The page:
Re: [Pali] More replies to Nina as regards RG
- Venerable Bhante Pandita,
thank you very much for the explanations. It will take me time to absorb
direct and indirect subject and object. I will need many examples.
op 01-03-2005 18:40 schreef Ven. Pandita op ashinpan@...:
> Bhaasiiyate is a verb derived from bhaas (the root) + ya (passive sign)N: Looking at Warder, p. 51, I am confused: pahiiyati, the ending is in ti
> + te (3rd pers. singular Present Tense ending)
not in te. .
- Dear Ven. Pandita, Nina and friends,
this is interesting. Please correct me where I am wrong. We are
dealing heavily with linguistics here, hence unfamiliar terms like
absolute voice and inactive object/subject.
In English there are just two voices: passive and active.
The student writes a report. (Active)
A report is written by the student. (Passive)
In the first sentence, 'student' the subject is active. In the second
sentence, 'student' the subject is passive, 'report' the object is
The potential participle is also known as gerundive. It denotes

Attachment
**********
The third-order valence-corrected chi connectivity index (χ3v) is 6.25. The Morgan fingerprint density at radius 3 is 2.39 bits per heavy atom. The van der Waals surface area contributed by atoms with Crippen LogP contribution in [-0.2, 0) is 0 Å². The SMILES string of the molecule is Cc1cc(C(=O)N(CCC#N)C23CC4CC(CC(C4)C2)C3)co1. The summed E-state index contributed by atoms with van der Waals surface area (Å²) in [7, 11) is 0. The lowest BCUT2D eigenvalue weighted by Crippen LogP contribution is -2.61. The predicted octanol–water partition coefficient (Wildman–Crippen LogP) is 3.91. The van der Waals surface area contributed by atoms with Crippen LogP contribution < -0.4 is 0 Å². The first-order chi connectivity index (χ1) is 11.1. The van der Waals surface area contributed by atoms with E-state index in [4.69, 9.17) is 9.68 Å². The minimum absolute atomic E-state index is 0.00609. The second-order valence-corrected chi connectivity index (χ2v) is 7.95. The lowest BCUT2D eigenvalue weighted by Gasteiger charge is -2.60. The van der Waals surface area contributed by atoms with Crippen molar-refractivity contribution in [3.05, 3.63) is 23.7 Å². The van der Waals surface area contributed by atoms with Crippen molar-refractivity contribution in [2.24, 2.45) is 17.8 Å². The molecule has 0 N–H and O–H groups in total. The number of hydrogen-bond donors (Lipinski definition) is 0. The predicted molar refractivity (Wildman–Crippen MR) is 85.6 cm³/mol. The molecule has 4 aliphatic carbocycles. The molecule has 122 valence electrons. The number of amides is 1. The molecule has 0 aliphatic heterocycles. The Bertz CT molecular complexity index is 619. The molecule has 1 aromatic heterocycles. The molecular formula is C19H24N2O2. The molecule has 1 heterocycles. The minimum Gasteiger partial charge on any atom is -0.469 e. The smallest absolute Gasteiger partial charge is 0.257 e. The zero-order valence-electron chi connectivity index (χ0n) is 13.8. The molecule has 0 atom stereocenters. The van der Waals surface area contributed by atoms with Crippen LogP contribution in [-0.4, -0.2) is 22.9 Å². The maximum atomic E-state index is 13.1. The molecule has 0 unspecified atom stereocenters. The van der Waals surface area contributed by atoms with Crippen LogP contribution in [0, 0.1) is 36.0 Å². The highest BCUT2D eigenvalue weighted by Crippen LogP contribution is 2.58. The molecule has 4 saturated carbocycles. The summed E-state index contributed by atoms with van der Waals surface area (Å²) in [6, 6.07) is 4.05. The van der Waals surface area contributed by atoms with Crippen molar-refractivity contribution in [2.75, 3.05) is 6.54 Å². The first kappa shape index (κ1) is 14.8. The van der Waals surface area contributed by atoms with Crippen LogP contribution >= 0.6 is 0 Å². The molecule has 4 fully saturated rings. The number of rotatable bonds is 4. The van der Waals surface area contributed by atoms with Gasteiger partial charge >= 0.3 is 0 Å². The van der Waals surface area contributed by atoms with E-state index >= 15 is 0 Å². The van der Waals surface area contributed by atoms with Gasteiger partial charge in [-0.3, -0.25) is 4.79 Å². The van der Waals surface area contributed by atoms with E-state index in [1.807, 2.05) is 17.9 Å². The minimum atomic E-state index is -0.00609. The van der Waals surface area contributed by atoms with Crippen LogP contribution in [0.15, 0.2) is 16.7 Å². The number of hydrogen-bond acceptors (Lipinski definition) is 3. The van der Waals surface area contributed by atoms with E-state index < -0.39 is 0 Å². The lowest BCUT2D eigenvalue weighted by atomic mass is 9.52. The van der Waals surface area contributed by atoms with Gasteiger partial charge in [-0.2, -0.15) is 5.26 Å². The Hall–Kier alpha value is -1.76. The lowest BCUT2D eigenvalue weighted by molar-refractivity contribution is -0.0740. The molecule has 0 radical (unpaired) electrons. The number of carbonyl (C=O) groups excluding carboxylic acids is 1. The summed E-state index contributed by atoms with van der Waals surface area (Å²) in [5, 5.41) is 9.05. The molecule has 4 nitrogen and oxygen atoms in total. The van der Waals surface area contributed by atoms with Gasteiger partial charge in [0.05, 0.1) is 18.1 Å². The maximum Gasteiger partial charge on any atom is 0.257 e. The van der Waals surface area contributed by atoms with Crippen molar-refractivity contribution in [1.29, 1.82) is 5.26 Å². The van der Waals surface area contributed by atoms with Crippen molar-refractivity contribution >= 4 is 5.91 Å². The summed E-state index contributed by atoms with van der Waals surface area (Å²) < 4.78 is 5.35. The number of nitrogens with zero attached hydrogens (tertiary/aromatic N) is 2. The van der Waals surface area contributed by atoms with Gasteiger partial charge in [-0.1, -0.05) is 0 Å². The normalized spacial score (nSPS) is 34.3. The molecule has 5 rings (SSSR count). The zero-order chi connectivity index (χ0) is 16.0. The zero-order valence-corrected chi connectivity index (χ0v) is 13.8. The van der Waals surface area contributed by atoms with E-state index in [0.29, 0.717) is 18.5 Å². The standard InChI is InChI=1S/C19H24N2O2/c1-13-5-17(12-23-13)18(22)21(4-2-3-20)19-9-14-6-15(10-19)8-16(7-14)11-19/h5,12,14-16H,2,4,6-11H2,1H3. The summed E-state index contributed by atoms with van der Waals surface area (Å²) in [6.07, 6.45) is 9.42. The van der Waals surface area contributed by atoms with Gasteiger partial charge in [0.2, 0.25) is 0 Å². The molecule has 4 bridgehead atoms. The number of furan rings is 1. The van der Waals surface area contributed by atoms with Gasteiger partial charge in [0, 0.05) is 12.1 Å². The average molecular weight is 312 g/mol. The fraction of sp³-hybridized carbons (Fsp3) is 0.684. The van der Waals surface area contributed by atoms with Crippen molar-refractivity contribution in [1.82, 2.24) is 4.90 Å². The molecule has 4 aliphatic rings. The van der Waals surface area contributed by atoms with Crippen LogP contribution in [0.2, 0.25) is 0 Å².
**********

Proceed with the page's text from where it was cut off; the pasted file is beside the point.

something should be done or is fit to be done. Hence, the subject
is inactive, and is always in the Instrumental case.
Future: I shall go. Aha.m gamissaama. - active
Potential participle: I should go. Mayaa gantabba.m. - inactive
When saying "I should go" in potential participle, it does not
mean "I shall go later", but "I have to go or it will be too late".
This is absolute voice, the emphasis is on the verb, not the subject,
and there is no object.
However, this distinction is not clear in English, hence the
--- In Pali@yahoogroups.com, Ven. Pandita wrote:
>I still have trouble with inactive object, why inactive.
Check the verb gantabba.m first. Why is this verb of neutral gender
and singular number? There are two possible answers.
1. This sentence is in Passive voice, and there must be agreement
between the verb and the active object. The active object (not
expressed in this example) is of neutral gender and singular number
so the verb also follows suit.
2. Or this sentence is in Absolute voice, so the verb is in neutral
gender and singular (RG 2) Then both the subject and object would be
Now think of nagara.m, the hypothetical object. It is of neutral
gender, singular number but of two possible cases, namely, nominative
and accusative. Of them, nominative would be for Passive voice while
accusative for Absolute.